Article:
The Story of Goldilocks and the Three Bears
Once upon a time, there was a little girl named Goldilocks. She went for a walk in the forest. Pretty soon, she came upon a house. She knocked and, when no one answered, she walked right in.
At the table in the kitchen, there were three bowls of porridge. Goldilocks was hungry. She tasted the porridge from the first bowl.
"This porridge is too hot!" she exclaimed.
So, she tasted the porridge from the second bowl.
"This porridge is too cold," she said
So, she tasted the last bowl of porridge.
"Ahhh, this porridge is just right," she said happily and she ate it all up.
Just like Goldilocks, we enjoyed tasting porridge and adding some extra healthy treats to make it taste just right.
So, why should your children play with rubbish?
There are loads of junk modelling benefits, so here are just a few:
Junk modelling encourages their imagination and design skills
Your child has the freedom to make whatever they choose. This requires them to visualise their end product and then transform the items from ‘junk’ to alien, robot, castle, ice-cream etc. If they want to create a completely random sculpture they can do, there is no right or wrong.
What? How does sticking bits of rubbish together help with problem solving? Honestly, it does. Your child selects items from the pile of ‘junk’ and comes up with a plan of how they’re going to put them together to make their creation. In doing so, they discover which things stick together and frustratingly which things don’t stick together! They often work out their own way of attaching one item to another…by using copious amounts of PVA glue, wrapping wool around the objects, or mastering the art of sellotape!
It’s a way of creating an end result that is truly original, personal and unique to them. As they’re not following strict instructions it’s less frustrating, as they’re not going to get it wrong. It can suit a range of ages, with the child determining the complexity of the creation by their ability. Allowing children to create in this way gives them a real sense of achievement and builds their self-confidence.
Ok, so this is pretty obvious. You have to cut with scissors, do a lot of glueing, holding things together etc. It also develops the parent/carer’s fine motor skills, as they have to find the end of the sellotape! All of this is beneficial in developing the efficiency of fine motor skills to carry out tasks in everyday life. So at a very basic level, the junk modelling will help your child to get dressed more quickly in the morning!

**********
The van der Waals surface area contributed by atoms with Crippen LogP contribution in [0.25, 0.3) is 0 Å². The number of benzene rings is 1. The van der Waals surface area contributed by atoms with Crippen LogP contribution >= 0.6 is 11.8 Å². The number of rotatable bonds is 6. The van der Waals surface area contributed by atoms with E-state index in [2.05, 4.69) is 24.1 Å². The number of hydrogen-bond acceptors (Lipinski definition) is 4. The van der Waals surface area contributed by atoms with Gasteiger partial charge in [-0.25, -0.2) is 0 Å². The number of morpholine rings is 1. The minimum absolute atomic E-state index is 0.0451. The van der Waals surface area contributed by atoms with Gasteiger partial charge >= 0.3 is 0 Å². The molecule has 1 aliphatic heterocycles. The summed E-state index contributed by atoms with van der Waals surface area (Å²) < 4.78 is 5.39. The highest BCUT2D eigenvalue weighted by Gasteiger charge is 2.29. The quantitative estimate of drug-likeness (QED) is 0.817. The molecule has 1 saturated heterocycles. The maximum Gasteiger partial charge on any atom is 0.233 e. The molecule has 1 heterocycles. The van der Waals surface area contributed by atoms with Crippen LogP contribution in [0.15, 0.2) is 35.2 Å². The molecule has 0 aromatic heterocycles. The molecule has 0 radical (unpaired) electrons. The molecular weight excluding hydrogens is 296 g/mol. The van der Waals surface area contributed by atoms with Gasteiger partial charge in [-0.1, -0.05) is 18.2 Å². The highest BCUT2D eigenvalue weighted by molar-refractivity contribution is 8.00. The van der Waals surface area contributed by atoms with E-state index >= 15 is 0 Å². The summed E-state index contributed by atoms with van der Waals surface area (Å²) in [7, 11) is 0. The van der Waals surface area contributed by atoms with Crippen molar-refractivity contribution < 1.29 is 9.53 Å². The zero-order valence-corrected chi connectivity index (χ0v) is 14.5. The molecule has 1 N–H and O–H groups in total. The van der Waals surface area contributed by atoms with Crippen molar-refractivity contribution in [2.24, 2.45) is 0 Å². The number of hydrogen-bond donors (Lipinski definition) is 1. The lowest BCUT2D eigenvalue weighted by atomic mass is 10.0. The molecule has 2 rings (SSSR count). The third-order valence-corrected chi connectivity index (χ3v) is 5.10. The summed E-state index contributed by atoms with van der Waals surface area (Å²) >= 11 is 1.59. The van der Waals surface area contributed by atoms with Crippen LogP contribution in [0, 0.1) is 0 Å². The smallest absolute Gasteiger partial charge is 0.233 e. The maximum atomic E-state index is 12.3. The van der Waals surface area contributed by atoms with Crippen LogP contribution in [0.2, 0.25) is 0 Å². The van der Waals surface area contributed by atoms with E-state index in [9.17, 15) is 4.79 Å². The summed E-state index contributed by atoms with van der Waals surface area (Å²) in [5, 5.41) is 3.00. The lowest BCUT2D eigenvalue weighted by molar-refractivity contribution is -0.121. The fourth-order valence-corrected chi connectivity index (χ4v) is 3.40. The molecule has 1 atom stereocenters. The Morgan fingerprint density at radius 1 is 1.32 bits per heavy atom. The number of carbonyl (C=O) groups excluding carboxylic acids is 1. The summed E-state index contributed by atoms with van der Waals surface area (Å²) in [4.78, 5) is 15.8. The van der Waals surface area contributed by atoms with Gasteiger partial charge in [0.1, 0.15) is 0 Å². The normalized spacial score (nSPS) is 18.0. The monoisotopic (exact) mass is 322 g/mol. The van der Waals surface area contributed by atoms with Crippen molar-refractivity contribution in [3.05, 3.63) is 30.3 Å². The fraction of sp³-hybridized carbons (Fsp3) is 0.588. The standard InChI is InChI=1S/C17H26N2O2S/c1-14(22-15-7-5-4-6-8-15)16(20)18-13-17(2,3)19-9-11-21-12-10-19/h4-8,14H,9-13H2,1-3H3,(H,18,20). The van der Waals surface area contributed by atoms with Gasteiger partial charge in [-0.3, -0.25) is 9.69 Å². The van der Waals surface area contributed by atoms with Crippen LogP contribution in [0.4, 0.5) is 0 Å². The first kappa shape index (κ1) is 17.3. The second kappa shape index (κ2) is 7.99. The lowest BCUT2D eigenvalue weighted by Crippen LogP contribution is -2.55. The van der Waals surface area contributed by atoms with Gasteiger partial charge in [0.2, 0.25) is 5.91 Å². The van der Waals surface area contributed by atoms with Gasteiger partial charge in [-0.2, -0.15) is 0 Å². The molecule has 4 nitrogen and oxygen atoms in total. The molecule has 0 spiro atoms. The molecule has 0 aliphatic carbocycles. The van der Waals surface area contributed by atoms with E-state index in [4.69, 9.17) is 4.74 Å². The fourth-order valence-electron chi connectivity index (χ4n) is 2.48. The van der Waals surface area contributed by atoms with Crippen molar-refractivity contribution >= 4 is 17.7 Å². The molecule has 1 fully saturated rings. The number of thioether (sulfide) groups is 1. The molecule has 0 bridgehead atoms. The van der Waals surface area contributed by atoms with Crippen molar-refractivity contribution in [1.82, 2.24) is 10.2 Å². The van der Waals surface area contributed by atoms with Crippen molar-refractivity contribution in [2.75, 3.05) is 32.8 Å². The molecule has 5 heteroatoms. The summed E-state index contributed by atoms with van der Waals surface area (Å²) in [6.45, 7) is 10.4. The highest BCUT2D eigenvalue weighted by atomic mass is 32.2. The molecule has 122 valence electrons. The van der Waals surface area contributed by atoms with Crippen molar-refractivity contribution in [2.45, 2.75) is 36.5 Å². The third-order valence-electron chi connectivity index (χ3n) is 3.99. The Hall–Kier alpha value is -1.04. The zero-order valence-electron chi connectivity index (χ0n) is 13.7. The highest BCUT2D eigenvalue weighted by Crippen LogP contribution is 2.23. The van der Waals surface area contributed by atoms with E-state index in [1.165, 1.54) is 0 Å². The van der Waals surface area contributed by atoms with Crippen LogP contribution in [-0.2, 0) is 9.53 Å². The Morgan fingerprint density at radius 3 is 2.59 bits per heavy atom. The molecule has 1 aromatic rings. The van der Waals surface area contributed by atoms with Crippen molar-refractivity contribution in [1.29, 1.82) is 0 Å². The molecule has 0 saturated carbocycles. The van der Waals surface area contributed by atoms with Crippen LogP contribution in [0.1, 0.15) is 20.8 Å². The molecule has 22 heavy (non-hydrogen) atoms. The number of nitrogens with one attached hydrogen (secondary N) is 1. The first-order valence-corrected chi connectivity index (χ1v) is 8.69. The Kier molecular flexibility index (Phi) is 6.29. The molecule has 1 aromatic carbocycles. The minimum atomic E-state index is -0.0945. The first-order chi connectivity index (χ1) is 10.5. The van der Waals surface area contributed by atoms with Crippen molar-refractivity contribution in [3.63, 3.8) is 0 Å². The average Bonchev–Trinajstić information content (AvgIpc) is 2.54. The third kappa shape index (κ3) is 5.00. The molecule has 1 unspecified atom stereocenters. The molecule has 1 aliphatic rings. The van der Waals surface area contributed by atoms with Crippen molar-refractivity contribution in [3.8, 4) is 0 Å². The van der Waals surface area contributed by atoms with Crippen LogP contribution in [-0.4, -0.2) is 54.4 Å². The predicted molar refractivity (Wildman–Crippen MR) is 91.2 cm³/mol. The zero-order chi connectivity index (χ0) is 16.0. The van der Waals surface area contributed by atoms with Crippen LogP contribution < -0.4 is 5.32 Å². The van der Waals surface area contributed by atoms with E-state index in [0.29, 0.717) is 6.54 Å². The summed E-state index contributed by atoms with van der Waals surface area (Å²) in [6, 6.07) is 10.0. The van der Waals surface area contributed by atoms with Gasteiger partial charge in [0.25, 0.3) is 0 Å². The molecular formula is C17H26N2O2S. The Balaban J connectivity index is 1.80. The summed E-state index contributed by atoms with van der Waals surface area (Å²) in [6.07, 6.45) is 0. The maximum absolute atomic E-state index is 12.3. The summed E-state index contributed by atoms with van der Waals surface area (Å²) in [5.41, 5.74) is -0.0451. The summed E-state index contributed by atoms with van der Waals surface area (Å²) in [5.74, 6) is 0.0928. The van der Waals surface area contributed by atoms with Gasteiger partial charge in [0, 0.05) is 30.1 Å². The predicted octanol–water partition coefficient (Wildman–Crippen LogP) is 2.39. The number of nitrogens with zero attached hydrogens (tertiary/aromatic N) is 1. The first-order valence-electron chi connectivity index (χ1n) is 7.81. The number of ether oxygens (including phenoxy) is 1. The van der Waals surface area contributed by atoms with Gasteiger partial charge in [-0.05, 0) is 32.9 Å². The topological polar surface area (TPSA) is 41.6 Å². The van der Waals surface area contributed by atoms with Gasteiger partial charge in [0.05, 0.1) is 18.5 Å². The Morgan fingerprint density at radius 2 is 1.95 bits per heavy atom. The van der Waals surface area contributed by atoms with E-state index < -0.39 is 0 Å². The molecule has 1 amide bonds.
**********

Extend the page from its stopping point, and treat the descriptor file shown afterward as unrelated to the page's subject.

You may think I’m taking this a little far now, but junk modelling is very popular so your child will have to negotiate with other children to gain that neon blue fabric that they so desperately need. Hopefully they will be able to trade it for the egg carton in an amicable way!
Junk modelling materials can come from waste in your own house. You could use: cereal boxes, egg boxes, bottle tops, foil trays, product packaging, food nets, pipe off-cuts, fabric remnants, buttons etc. So, junk modelling teaches children that things that they would normally throw away can be turned into something else, with a little bit of imagination.
How to make gingerbread men at home
100 g softened butter
100 g dark brown sugar
50 g golden syrup
1 large egg
250 g self-raising flour
2 tsp ground ginger
1 tsp ground cinnamon
1/2 tsp baking powder
1/4 tsp salt
Is yoga good for children?
Children derive enormous benefits from yoga. Physically, it enhances their flexibility, strength, coordination, and body awareness. In addition, their concentration and sense of calmness and relaxation improves.
This week we have been looking at patterns and we noticed that they are everywhere.
We decided to use familiar objects and common shapes to create and recreate patterns. We loved using lots of different equipment to do this
British Science Week
Today we answered the question, what’s inside your body?
In groups we decided to draw around a child and labelled the different parts of the body that we knew. The children showed very good knowledge and were able to name many bones too. The children took it in turns to help each each another write the labels. We researched what parts we were missing and learned new vocabulary such as collar bone, ribs, spine and ankle.